We expect a limited number of studies to be adequately blinded so, for power considerations, we will explore solely whether AEs can explain nocebo and enhanced placebo effects. The type of AE that placebo groups report seem to match AEs of intervention groups . This is sometimes explained as a nocebo effect due to the informed consent document. This document informs study participants of the most common AEs (in the case of PDE-5 inhibitors, the most common AEs are headache and flushing) and sets out AE expectations that can modify the rates of reported AEs . This reporting effect may also be enhanced by AE expectations of outcome assessors. Differing AE rates in placebo and intervention groups are believed to be a major determinant in unblinding RCTs. Study participants reporting many AEs may also enhance their expectations of receiving the intervention under study. This could explain enhanced placebo effects. Conversely, lack of AEs can lower expectations of receiving the intervention under study, creating a nocebo effect. More concordant AE rates (mathematically, we will use RRs) for placebo and intervention groups may render the study less prone to unblinding. Groups of studies with higher risk of unblinding may be associated with higher RRs and thus higher nocebo effects in placebo groups and enhanced placebo effects in intervention groups.
We will use meta-regression univariate and multivariate analysis to investigate patient- and study-related variables that influence placebo and treatment effects. The following variables will be explored:
1. Number of study follow-ups after baseline assessments. Every follow-up involves an interaction between study personnel and the participant. Any (un)conscious modification of treatment outcome expectation can potentially invalidate the double-blind procedure. More frequent contact would then translate into enhanced placebo effects, seen as higher treatment effects, and nocebo effects, seen as lower placebo effects .
2. Sample size.
3. Study duration.
4. Proportion of psychogenic etiology. Some evidence suggests that participants having ED due to psychological mechanisms report higher placebo effects.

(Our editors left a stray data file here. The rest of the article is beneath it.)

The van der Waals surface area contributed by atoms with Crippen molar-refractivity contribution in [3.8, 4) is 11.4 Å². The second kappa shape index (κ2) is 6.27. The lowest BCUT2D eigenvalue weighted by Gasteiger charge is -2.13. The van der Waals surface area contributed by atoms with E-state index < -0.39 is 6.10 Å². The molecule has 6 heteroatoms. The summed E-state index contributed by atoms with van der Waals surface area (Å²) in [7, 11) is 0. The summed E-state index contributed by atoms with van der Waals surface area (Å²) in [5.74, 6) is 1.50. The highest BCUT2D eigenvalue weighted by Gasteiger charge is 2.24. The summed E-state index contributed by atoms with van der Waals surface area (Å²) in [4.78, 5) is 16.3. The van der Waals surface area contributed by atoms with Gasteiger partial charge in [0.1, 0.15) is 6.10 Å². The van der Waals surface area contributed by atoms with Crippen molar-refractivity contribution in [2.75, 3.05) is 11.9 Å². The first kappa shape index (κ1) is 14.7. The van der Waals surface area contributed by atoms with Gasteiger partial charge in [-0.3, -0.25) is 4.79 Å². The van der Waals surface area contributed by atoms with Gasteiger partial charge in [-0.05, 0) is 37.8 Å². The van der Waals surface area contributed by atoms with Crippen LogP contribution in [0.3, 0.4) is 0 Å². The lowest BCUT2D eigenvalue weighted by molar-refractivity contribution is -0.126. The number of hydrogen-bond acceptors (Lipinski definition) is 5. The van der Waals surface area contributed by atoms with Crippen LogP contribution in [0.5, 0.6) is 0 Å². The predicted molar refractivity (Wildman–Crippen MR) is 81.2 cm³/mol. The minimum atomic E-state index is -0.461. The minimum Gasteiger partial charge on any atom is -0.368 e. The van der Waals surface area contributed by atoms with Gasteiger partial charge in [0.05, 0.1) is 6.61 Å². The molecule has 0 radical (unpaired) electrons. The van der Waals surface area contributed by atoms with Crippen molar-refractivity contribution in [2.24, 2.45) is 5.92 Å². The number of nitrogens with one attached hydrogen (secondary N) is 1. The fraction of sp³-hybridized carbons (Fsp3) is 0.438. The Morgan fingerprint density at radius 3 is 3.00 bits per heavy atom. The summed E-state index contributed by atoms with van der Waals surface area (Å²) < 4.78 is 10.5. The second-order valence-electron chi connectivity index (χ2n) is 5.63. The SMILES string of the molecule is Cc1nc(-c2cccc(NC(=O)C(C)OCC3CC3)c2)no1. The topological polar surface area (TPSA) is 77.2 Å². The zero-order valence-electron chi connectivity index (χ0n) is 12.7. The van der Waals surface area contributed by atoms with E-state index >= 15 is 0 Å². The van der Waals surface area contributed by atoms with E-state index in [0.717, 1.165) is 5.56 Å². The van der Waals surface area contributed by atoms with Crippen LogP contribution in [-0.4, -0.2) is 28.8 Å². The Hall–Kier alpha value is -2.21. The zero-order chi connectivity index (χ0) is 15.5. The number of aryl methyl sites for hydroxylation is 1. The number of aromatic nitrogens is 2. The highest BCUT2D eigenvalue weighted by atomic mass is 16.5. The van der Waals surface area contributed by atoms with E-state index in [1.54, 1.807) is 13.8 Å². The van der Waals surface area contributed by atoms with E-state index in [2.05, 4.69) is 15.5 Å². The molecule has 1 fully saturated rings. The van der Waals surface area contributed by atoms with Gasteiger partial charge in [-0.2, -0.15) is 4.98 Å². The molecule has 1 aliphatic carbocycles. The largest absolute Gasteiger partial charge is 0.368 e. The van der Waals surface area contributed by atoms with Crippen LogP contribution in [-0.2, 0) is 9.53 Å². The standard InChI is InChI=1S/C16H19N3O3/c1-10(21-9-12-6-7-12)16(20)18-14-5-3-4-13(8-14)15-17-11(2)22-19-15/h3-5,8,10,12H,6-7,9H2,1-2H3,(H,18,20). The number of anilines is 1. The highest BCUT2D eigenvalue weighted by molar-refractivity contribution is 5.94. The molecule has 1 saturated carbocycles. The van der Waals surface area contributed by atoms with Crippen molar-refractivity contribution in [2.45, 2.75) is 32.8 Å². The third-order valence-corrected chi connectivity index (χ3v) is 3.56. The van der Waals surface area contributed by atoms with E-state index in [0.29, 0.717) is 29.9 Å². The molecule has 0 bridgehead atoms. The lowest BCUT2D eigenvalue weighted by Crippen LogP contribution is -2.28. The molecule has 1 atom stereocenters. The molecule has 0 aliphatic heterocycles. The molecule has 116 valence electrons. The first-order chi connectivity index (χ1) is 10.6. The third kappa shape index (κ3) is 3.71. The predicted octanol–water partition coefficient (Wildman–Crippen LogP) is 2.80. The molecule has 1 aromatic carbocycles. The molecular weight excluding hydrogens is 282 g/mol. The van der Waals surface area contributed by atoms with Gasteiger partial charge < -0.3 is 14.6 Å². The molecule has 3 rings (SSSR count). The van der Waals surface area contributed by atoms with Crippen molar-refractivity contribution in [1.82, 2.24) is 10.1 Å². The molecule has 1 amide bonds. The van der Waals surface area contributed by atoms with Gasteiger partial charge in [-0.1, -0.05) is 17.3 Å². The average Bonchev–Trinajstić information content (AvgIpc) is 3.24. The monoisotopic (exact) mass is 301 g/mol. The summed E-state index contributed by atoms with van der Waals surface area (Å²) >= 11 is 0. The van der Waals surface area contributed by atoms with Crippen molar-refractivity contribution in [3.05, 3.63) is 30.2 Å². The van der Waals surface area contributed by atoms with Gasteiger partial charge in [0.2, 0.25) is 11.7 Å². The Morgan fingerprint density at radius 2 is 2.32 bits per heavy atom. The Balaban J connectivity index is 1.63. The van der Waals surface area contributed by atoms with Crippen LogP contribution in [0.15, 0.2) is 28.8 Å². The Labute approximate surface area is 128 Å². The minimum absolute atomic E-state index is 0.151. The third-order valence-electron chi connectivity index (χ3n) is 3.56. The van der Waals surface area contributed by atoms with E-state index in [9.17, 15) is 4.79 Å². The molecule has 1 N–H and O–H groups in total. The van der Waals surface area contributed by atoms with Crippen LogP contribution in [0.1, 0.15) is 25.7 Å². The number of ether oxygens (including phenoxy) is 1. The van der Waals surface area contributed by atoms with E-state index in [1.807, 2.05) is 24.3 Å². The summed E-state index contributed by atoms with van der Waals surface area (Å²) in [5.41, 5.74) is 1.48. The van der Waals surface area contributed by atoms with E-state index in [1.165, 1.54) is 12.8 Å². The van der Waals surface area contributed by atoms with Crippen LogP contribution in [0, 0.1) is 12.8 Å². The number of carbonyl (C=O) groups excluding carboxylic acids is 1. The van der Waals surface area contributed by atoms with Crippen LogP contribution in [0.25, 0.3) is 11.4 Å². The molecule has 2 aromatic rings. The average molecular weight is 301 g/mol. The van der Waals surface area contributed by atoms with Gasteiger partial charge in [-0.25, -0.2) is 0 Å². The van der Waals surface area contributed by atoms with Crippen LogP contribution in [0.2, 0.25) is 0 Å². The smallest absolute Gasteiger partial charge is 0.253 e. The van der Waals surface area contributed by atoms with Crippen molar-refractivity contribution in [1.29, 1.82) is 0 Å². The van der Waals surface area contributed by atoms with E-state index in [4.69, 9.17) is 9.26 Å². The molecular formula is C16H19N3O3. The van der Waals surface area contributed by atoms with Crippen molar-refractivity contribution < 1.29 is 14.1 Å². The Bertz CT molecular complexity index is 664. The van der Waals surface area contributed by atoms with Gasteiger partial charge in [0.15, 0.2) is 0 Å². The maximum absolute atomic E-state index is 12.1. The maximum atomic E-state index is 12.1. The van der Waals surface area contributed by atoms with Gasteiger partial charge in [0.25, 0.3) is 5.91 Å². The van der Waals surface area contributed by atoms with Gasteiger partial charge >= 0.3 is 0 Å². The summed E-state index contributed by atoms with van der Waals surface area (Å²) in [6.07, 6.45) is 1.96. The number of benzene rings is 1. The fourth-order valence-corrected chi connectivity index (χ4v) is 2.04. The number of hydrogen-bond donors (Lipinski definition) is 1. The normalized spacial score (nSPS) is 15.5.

5. Prostate cancer or spinal cord injury. These two conditions are associated with low expectancy of EF. We expect lower placebo and treatment effects.
6. Baseline ED severity (IIEF-EF score)
7. ED duration. The longer the ED exists, the lower expectancy of recovery.
8. ITT analysis. Studies excluding participants from analyses can result in biased effect sizes.
9. Publication year. Early reports can reflect data from studies that have higher expectations about the new treatment.
We will carry out subgroup analysis to measure the impact of study, intervention, and patient factors on placebo effects and treatment effects separately. To investigate whether the effect is different in the case of subgroups, the overlap in CIs of summary estimates will be considered. An I2 statistic for between-subgroup heterogeneity will be calculated and a significance test performed. If a sufficient number of studies can be included in our main analysis, we may conduct some of the following subgroup analyses, with priority for the factor ‘prior PDE-5 inhibitor experience’.
1. Parallel studies only.
2. Crossover studies only. We anticipate that carry-over effects can contribute to unblinding during RCTs. Therefore, lower placebo and higher treatment effects in crossover studies may be present than for parallel studies only.